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IMAGE: Cristian Monterroso

Guatemala Golden investment gateway

Blending a wealth of natural and human resources with the region’s best-performing economy, an enviable strategic location at the heart of the Americas, and a business-friendly government, Guatemala is a stable and safe investment destination.

for its determination to improve transparency levels through a crackdown on corruption. In a clear sign of the progress that has been made since President Colom came into office, Guatemala has jumped several places in the Corruption Perceptions Index compiled by global anti-corruption organization Transparency InÁlvaro Colom ternational. President of “There have been dramatic changes in imporGuatemala tant areas such as education and health and my government is committed to fighting poverty – the root of corruption – through long-term socioeconomic development programs,” says President Colom. “We are focused on fiscal reforms and security, and want to develop an economic corridor and achieve rural development. Science, technology and innovation play a crucial role in addressing some of the key challenges facing Central America today – such as climate change, water management and food crisis.” The U.S. and Guatemala have enjoyed strong political and commercial bilateral relations for many years. Trade and investment between the pair is now worth billions of dollars a year, with Guatemala a leading supplier of coffee to Starbucks and the U.S. the main source of foreign travelers for Guatemala’s fast-growing tourism sector. American companies and organizations are also helping develop renewable energies in Guatemala – known as the “Land of Eternal Spring” due to its year-round temperate climate – as part of a drive towards sustainable energy programs in the solar, wind, hydroelectric and geothermal energy sectors.

As the cradle of the ancient Mayan civilization, the ambitious Central American republic of 13.5 million people is flourishing,with billions of dollars of foreign direct investment (FDI) pouring into its vast agriculture, industrial, manufacturing, services and tourism sectors. With more than 350 microclimates and excellent transport links to the U.S., Europe and Asia that facilitate regional and global free trade agreements, Guatemala’s exports of key commodities, such as coffee, cardamom and sugar are growing steadily. Since taking office in January 2008, President Álvaro Colom has spearheaded a series of ambitious reforms, measures and incentives that have caught the eye of international businesses and fueled impressive socioeconomic development. “Guatemala is a magical country with a very stable economy that has significant potential to accelerate economic growth and alleviate poverty through trade, regional integration and tourism,” says President Colom. “In the midst of the recent global economic crisis, Guatemala was one of the few Latin American nations to record positive GDP growth [up 0.6% A diversified economy year-on-year to U.S.$38.1 billion]. Public debt remains one of According to forecasts from the Central Bank of Guatemala, the lowest in the region and the investment climate remains more than U.S.$1.5 billion of fresh FDI is expected to flow into the country’s diversified economy over the next three years, extremely healthy.” In addition to positive feedback and reviews from leading the majority of which is expected to originate from the U.S. global financial institution like the World Bank and Interna- This would be in line with previous economic trends, as North tional Monetary Fund (IMF), Guatemala has received praise American investment in the republic jumped by nearly a quar-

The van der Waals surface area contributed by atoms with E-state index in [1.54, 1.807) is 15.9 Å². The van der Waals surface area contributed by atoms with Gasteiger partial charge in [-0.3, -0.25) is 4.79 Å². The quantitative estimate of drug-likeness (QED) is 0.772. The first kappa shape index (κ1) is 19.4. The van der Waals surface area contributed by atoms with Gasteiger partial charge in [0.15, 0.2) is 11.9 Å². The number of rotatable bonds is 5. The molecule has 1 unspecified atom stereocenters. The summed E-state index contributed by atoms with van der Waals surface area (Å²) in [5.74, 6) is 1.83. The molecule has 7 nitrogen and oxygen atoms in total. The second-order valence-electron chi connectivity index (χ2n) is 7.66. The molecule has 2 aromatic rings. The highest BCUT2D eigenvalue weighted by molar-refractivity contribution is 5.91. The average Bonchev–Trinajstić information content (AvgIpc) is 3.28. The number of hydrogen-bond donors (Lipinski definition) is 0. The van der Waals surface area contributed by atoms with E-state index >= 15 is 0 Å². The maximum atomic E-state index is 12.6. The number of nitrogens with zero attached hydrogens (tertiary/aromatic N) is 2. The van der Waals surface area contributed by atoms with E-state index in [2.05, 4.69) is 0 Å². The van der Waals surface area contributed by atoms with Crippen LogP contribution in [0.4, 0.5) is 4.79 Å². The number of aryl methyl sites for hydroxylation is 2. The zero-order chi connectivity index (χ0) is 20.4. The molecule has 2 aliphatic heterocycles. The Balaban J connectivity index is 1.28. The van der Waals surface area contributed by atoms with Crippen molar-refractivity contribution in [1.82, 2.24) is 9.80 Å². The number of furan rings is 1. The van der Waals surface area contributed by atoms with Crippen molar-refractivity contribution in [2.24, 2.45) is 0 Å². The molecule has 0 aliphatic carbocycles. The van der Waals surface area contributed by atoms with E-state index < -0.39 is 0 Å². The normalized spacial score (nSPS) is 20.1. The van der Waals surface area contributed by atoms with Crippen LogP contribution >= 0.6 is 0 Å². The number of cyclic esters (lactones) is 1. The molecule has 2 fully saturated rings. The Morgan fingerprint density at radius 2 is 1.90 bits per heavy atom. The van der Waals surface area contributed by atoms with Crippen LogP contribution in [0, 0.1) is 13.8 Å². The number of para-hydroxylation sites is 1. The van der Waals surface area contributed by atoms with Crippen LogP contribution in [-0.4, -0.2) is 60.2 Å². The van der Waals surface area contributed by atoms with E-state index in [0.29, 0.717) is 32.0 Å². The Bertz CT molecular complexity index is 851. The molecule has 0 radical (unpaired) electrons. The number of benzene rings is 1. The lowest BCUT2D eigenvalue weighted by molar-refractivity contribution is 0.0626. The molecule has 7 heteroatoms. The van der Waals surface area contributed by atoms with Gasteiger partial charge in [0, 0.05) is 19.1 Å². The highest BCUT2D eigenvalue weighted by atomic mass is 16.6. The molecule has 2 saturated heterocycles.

Congress President, José Roberto Alejos (center), at a ceremony.

President Colom in discusion with Vice President Rafael Espada.

ter in the 2006 to 2009 period as political and economic stability enticed a flood of FDI. Major areas of interest for foreign investors include the agricultural, manufacturing and tourism sectors, as well as the business processes outsourcing (BPO) market which has grown rapidly in recent years because of the republic’s bilingual and computer-literate young population. Since being launched in 2004, the government’s official investment agency, Invest in Guatemala promote business openings and provides support to foreign investors searching for commercial opportunities throughout the country. President Colom cites his nation’s key competitive advantages as a strategic location with outstanding sea and air links to every corner of the world, advanced Information and Communications Technology (ICT) networks, excellent infrastructure and lucrative trade deals with major foreign powers. “Thanks to political and economic stability, Guatemala is a country that offers small, medium and large investors the option to participate in many productive sectors that guarantee high returns in the short, medium and long term,” President Colom says. Located just a few hours’ flight time from most major U.S. cities, Guatemala offers foreign investors many financial incentives and competitive advantages, including full repatriation of capital and dividends, tax breaks, low labor costs and good transparency.